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Flagship: A History of Fisheries at the University of Washington.

"Flagship: A History of Fisheries at the University of Washington" by Robert R. Stickney and currently in press at the Kendall/Hunt Publishing Co., Dubuque, Iowa, 52001, will be the second recent volume in the U.W. School of Fisheries' series Publications in Fisheries." Publication is expected in about September 1989.

As the first School of Fisheries in the United States, the history of the program at the U.W. is both interesting and instructive, not only for its origins, the leaders of it (and their strengths and weaknesses), but also for its ups and downs-the political and economic pressures brought to bear upon it for good and ill-and as insight into an institution's evolution over several decades. The book is also well illustrated with photographs of the original School and Fisheries Research Institute buildings, past faculty, field stations, the hatchery, laboratories, etc.

The first chapter provides an excellent review of the establishment of the school and the initial role of the U.S. Bureau of Fisheries (and Commissioner Hugh M. Smith), the American Fisheries Society, Pacific Fisheries Society, and others in stimulating its establishment. The first Director of the College was none other than John N. Cobb, former Bureau of Fisheries employee and editor of Pacific Fishing, an extraordinary man with wide fisheries experience but lacking a college degree. Chapter 2 relates the ups and downs of the college after Cobb's passing in 1930-including dissolution of the College of Fisheries and reorganization of the fisheries program, the arrival of W. F. Thompson and a new Department of Fisheries, and a restructuring to emphasize fishery fundamentals rather then courses of practical application. Considerable anecdotes from students and staff provide enlightenment and human interest to the narrative. Also included are interactions with the IFC and IPSFC, initiation of the Fisheries Research Institute, and Alaska salmon research. Chapter 3 details the FRI history, its research studies on salmon, and its branching out into many other fields of marine fisheries research.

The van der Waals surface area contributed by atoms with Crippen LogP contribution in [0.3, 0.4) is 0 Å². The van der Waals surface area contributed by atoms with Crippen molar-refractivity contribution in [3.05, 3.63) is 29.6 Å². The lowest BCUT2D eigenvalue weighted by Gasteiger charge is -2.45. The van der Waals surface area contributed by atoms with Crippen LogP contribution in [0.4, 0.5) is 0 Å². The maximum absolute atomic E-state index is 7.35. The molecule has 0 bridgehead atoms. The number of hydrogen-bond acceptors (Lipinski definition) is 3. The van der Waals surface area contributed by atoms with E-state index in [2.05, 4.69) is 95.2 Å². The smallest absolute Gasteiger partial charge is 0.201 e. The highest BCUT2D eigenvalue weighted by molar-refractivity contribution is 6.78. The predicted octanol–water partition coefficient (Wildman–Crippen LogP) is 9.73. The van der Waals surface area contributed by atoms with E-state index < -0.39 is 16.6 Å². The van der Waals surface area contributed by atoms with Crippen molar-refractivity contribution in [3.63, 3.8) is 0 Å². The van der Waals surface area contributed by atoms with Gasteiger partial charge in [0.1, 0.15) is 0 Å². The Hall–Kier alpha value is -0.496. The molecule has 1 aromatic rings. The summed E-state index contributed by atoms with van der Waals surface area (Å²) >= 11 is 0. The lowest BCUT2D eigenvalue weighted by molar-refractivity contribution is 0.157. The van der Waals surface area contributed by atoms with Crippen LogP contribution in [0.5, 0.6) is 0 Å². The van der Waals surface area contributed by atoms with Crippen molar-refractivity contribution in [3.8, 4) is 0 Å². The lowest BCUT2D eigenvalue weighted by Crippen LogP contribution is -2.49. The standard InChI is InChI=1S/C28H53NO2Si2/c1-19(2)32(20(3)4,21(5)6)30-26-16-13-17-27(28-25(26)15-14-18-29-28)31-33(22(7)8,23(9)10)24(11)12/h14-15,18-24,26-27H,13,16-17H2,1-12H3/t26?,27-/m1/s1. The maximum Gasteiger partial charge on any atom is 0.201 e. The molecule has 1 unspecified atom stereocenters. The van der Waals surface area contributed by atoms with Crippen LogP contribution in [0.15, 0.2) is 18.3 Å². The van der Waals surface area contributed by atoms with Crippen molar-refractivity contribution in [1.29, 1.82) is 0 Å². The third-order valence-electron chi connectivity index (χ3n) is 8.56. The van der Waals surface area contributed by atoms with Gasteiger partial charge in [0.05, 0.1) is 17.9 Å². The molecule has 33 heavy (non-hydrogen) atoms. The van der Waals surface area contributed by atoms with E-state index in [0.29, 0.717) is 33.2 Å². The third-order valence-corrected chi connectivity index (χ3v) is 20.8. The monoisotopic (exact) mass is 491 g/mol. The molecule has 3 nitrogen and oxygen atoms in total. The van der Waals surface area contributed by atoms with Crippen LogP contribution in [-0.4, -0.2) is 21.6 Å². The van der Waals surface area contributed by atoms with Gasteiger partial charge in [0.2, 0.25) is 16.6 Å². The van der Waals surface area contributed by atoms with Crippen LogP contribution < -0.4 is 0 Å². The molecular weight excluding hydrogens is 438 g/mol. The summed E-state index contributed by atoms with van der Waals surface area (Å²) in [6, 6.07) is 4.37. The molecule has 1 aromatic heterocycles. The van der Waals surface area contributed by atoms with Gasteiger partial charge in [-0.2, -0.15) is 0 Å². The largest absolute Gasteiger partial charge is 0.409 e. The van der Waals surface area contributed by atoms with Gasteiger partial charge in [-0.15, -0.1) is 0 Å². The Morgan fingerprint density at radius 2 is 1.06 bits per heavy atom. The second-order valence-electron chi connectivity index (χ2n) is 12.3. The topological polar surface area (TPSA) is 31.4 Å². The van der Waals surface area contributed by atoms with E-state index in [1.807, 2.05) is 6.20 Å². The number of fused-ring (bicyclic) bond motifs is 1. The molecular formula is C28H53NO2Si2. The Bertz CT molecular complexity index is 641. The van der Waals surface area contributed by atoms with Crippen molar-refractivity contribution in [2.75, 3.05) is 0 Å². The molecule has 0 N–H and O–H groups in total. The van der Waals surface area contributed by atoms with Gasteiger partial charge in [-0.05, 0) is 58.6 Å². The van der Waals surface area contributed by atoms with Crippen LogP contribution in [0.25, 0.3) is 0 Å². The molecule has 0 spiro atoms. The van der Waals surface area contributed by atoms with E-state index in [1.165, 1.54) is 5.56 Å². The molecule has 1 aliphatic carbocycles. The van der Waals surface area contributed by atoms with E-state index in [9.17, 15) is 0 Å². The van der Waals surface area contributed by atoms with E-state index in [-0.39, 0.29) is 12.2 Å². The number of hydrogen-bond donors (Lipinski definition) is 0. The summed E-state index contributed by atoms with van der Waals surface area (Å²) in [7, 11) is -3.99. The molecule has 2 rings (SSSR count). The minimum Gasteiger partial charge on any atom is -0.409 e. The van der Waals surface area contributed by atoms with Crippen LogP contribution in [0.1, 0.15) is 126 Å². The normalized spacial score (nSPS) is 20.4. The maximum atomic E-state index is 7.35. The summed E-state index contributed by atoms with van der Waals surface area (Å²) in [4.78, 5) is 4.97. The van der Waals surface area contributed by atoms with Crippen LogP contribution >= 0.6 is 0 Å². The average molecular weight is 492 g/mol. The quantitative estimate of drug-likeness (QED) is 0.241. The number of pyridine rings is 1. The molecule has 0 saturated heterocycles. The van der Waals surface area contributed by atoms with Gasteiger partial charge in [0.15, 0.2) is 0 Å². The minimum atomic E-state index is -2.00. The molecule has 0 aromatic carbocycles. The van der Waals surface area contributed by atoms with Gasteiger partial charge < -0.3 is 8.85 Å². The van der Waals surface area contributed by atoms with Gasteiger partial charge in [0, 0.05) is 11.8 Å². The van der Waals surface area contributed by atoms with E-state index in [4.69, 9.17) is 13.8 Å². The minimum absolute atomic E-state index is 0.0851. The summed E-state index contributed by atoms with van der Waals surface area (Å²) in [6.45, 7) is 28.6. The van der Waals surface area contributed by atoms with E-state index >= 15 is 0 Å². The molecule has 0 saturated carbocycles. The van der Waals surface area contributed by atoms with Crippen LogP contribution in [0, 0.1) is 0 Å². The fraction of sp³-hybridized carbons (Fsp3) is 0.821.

Chapter 4 highlights some of the major programs during the period that Lauren Donaldson-known widely for development of the robust "Donaldson trout" strain-was with the UW fisheries program, his selective breeding program, work in radiation ecology, and, of course, his Fisheries Center hatchery on the UW campus to which salmon return each fall.

Chapter 5, on building the academic programs, discusses the School of Fisheries under Wilbert M. Chapman (1947-48) and under Richard Van Cleve from 1948 until 1971 and its many advancements. Chapter 6 reviews "the (Douglas G.) Chapman and (Donald) Bevan Years" from mid 1971 until 1985 when author Stickney took the helm. Appendices list faculty of the College and School of Fisheries from 1959 to 1986 and 1983 School of Fisheries course offerings. Other sections provide extensive chapter notes and an index. The volume provides a thorough look at not only the earliest, but one of the more important U.S. university fisheries programs, its aims and accomplishments, and the participants involved which should be of interest to fisheries professionals and historians alike. Copies of the paperbound 176-page book will be mailed, as a token of appreciation, to those who contribute $20.00 or more to the UW School of Fisheries endowment accounts. Publication is scheduled for September 1989; checks should be made payable to "University of Washington." The Products of a Marine Science Institute